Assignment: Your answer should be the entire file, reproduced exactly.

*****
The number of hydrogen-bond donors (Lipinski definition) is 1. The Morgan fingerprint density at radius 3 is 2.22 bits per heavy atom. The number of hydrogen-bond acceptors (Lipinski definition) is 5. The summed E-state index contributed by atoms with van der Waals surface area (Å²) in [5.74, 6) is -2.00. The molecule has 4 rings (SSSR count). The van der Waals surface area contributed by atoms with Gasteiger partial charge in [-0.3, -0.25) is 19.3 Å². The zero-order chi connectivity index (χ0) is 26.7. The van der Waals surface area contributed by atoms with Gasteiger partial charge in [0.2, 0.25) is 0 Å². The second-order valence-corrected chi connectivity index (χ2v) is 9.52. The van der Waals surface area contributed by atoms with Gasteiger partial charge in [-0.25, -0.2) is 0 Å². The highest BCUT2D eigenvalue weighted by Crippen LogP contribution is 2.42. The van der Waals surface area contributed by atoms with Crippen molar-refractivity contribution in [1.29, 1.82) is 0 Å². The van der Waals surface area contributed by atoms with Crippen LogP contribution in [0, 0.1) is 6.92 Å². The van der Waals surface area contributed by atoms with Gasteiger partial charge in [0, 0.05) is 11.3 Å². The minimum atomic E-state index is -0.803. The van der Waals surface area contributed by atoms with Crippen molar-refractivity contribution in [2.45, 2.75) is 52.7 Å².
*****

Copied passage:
The number of hydrogen-bond donors (Lipinski definition) is 1. The Morgan fingerprint density at radius 3 is 2.22 bits per heavy atom. The number of hydrogen-bond acceptors (Lipinski definition) is 5. The summed E-state index contributed by atoms with van der Waals surface area (Å²) in [5.74, 6) is -2.00. The molecule has 4 rings (SSSR count). The van der Waals surface area contributed by atoms with Gasteiger partial charge in [-0.3, -0.25) is 19.3 Å². The zero-order chi connectivity index (χ0) is 26.7. The van der Waals surface area contributed by atoms with Gasteiger partial charge in [0.2, 0.25) is 0 Å². The second-order valence-corrected chi connectivity index (χ2v) is 9.52. The van der Waals surface area contributed by atoms with Gasteiger partial charge in [-0.25, -0.2) is 0 Å². The highest BCUT2D eigenvalue weighted by Crippen LogP contribution is 2.42. The van der Waals surface area contributed by atoms with Crippen molar-refractivity contribution in [1.29, 1.82) is 0 Å². The van der Waals surface area contributed by atoms with Crippen LogP contribution in [0, 0.1) is 6.92 Å². The van der Waals surface area contributed by atoms with Gasteiger partial charge in [0, 0.05) is 11.3 Å². The minimum atomic E-state index is -0.803. The van der Waals surface area contributed by atoms with Crippen molar-refractivity contribution in [2.45, 2.75) is 52.7 Å².